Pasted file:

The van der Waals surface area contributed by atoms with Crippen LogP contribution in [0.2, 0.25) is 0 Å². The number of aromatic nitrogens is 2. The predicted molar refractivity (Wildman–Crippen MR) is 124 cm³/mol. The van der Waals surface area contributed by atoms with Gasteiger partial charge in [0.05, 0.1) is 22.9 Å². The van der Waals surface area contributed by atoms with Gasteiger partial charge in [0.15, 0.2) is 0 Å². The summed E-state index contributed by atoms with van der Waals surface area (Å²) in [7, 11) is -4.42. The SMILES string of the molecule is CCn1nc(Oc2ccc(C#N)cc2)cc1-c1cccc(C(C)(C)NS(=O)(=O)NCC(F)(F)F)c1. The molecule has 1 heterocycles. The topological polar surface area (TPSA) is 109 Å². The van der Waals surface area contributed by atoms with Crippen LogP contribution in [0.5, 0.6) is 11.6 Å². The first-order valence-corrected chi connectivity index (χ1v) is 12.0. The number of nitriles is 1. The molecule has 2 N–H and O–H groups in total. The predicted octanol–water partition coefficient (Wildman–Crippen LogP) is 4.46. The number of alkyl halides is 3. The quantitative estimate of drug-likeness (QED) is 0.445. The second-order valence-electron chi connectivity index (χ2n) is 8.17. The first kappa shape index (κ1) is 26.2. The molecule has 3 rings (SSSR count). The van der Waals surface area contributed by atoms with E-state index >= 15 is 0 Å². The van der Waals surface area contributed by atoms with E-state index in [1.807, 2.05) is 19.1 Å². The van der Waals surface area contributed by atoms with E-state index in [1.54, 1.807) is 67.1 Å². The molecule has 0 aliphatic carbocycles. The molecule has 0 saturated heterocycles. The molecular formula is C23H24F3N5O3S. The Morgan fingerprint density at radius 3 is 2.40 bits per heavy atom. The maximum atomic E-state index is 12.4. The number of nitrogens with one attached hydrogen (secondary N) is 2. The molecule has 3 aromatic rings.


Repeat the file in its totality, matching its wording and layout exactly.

The van der Waals surface area contributed by atoms with Crippen LogP contribution in [0.2, 0.25) is 0 Å². The number of aromatic nitrogens is 2. The predicted molar refractivity (Wildman–Crippen MR) is 124 cm³/mol. The van der Waals surface area contributed by atoms with Gasteiger partial charge in [0.05, 0.1) is 22.9 Å². The van der Waals surface area contributed by atoms with Gasteiger partial charge in [0.15, 0.2) is 0 Å². The summed E-state index contributed by atoms with van der Waals surface area (Å²) in [7, 11) is -4.42. The SMILES string of the molecule is CCn1nc(Oc2ccc(C#N)cc2)cc1-c1cccc(C(C)(C)NS(=O)(=O)NCC(F)(F)F)c1. The molecule has 1 heterocycles. The topological polar surface area (TPSA) is 109 Å². The van der Waals surface area contributed by atoms with Crippen LogP contribution in [0.5, 0.6) is 11.6 Å². The first-order valence-corrected chi connectivity index (χ1v) is 12.0. The number of nitriles is 1. The molecule has 2 N–H and O–H groups in total. The predicted octanol–water partition coefficient (Wildman–Crippen LogP) is 4.46. The number of alkyl halides is 3. The quantitative estimate of drug-likeness (QED) is 0.445. The second-order valence-electron chi connectivity index (χ2n) is 8.17. The first kappa shape index (κ1) is 26.2. The molecule has 3 rings (SSSR count). The van der Waals surface area contributed by atoms with E-state index >= 15 is 0 Å². The van der Waals surface area contributed by atoms with E-state index in [1.807, 2.05) is 19.1 Å². The van der Waals surface area contributed by atoms with E-state index in [1.54, 1.807) is 67.1 Å². The molecule has 0 aliphatic carbocycles. The molecule has 0 saturated heterocycles. The molecular formula is C23H24F3N5O3S. The Morgan fingerprint density at radius 3 is 2.40 bits per heavy atom. The maximum atomic E-state index is 12.4. The number of nitrogens with one attached hydrogen (secondary N) is 2. The molecule has 3 aromatic rings.